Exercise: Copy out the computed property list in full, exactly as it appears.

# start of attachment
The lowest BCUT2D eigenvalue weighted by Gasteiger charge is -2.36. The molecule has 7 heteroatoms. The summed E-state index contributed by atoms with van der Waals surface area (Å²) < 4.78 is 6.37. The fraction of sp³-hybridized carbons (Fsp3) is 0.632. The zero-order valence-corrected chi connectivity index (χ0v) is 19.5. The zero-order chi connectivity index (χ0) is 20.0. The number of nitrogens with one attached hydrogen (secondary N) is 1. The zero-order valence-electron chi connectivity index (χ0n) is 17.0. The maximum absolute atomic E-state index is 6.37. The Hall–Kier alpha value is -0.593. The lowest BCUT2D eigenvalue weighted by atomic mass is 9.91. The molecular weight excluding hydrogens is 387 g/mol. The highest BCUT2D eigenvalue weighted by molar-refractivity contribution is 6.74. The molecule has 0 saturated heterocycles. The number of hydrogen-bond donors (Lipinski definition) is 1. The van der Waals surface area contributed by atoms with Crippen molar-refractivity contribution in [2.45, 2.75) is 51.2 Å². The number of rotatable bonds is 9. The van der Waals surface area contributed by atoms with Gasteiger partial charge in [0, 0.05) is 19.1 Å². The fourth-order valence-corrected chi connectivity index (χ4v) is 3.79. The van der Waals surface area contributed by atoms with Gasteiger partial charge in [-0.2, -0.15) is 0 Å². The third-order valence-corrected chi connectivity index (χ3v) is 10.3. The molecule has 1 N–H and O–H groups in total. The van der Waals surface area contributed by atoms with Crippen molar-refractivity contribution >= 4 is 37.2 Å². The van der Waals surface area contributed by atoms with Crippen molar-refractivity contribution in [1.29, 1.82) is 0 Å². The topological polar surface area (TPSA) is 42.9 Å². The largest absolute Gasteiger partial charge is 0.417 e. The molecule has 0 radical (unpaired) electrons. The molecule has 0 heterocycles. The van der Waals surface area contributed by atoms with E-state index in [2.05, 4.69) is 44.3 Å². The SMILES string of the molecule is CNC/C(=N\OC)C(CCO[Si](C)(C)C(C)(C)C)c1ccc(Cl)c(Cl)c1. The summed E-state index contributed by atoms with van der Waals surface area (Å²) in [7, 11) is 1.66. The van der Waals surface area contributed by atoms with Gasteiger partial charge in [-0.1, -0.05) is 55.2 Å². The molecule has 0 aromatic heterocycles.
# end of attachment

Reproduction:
The lowest BCUT2D eigenvalue weighted by Gasteiger charge is -2.36. The molecule has 7 heteroatoms. The summed E-state index contributed by atoms with van der Waals surface area (Å²) < 4.78 is 6.37. The fraction of sp³-hybridized carbons (Fsp3) is 0.632. The zero-order valence-corrected chi connectivity index (χ0v) is 19.5. The zero-order chi connectivity index (χ0) is 20.0. The number of nitrogens with one attached hydrogen (secondary N) is 1. The zero-order valence-electron chi connectivity index (χ0n) is 17.0. The maximum absolute atomic E-state index is 6.37. The Hall–Kier alpha value is -0.593. The lowest BCUT2D eigenvalue weighted by atomic mass is 9.91. The molecular weight excluding hydrogens is 387 g/mol. The highest BCUT2D eigenvalue weighted by molar-refractivity contribution is 6.74. The molecule has 0 saturated heterocycles. The number of hydrogen-bond donors (Lipinski definition) is 1. The van der Waals surface area contributed by atoms with Crippen molar-refractivity contribution in [2.45, 2.75) is 51.2 Å². The number of rotatable bonds is 9. The van der Waals surface area contributed by atoms with Gasteiger partial charge in [0, 0.05) is 19.1 Å². The fourth-order valence-corrected chi connectivity index (χ4v) is 3.79. The van der Waals surface area contributed by atoms with Gasteiger partial charge in [-0.2, -0.15) is 0 Å². The third-order valence-corrected chi connectivity index (χ3v) is 10.3. The molecule has 1 N–H and O–H groups in total. The van der Waals surface area contributed by atoms with Crippen molar-refractivity contribution >= 4 is 37.2 Å². The van der Waals surface area contributed by atoms with Crippen molar-refractivity contribution in [1.29, 1.82) is 0 Å². The topological polar surface area (TPSA) is 42.9 Å². The largest absolute Gasteiger partial charge is 0.417 e. The molecule has 0 radical (unpaired) electrons. The molecule has 0 heterocycles. The van der Waals surface area contributed by atoms with E-state index in [2.05, 4.69) is 44.3 Å². The SMILES string of the molecule is CNC/C(=N\OC)C(CCO[Si](C)(C)C(C)(C)C)c1ccc(Cl)c(Cl)c1. The summed E-state index contributed by atoms with van der Waals surface area (Å²) in [7, 11) is 1.66. The van der Waals surface area contributed by atoms with Gasteiger partial charge in [-0.1, -0.05) is 55.2 Å². The molecule has 0 aromatic heterocycles.